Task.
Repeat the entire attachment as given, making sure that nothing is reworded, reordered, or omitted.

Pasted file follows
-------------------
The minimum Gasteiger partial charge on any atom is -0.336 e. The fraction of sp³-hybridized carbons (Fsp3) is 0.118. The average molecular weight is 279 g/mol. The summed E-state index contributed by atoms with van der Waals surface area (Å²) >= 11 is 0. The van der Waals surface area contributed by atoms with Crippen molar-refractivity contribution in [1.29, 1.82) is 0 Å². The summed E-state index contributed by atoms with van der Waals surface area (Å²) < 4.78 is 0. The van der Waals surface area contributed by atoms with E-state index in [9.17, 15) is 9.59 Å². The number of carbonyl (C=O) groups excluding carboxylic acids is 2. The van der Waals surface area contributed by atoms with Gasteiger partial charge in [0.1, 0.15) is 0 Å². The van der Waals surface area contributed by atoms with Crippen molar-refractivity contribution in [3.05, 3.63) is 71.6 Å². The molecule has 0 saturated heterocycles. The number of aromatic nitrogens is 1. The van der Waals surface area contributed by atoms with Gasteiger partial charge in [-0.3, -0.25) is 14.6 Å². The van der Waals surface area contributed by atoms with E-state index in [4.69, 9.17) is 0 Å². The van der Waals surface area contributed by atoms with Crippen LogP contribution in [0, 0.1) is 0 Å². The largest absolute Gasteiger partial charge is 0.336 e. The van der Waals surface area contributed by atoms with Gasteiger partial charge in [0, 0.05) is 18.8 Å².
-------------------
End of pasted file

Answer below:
The minimum Gasteiger partial charge on any atom is -0.336 e. The fraction of sp³-hybridized carbons (Fsp3) is 0.118. The average molecular weight is 279 g/mol. The summed E-state index contributed by atoms with van der Waals surface area (Å²) >= 11 is 0. The van der Waals surface area contributed by atoms with Crippen molar-refractivity contribution in [1.29, 1.82) is 0 Å². The summed E-state index contributed by atoms with van der Waals surface area (Å²) < 4.78 is 0. The van der Waals surface area contributed by atoms with E-state index in [9.17, 15) is 9.59 Å². The number of carbonyl (C=O) groups excluding carboxylic acids is 2. The van der Waals surface area contributed by atoms with Gasteiger partial charge in [0.1, 0.15) is 0 Å². The van der Waals surface area contributed by atoms with Crippen molar-refractivity contribution in [3.05, 3.63) is 71.6 Å². The molecule has 0 saturated heterocycles. The number of aromatic nitrogens is 1. The van der Waals surface area contributed by atoms with Gasteiger partial charge in [-0.3, -0.25) is 14.6 Å². The van der Waals surface area contributed by atoms with E-state index in [4.69, 9.17) is 0 Å². The van der Waals surface area contributed by atoms with Crippen LogP contribution in [0, 0.1) is 0 Å². The largest absolute Gasteiger partial charge is 0.336 e. The van der Waals surface area contributed by atoms with Gasteiger partial charge in [0, 0.05) is 18.8 Å².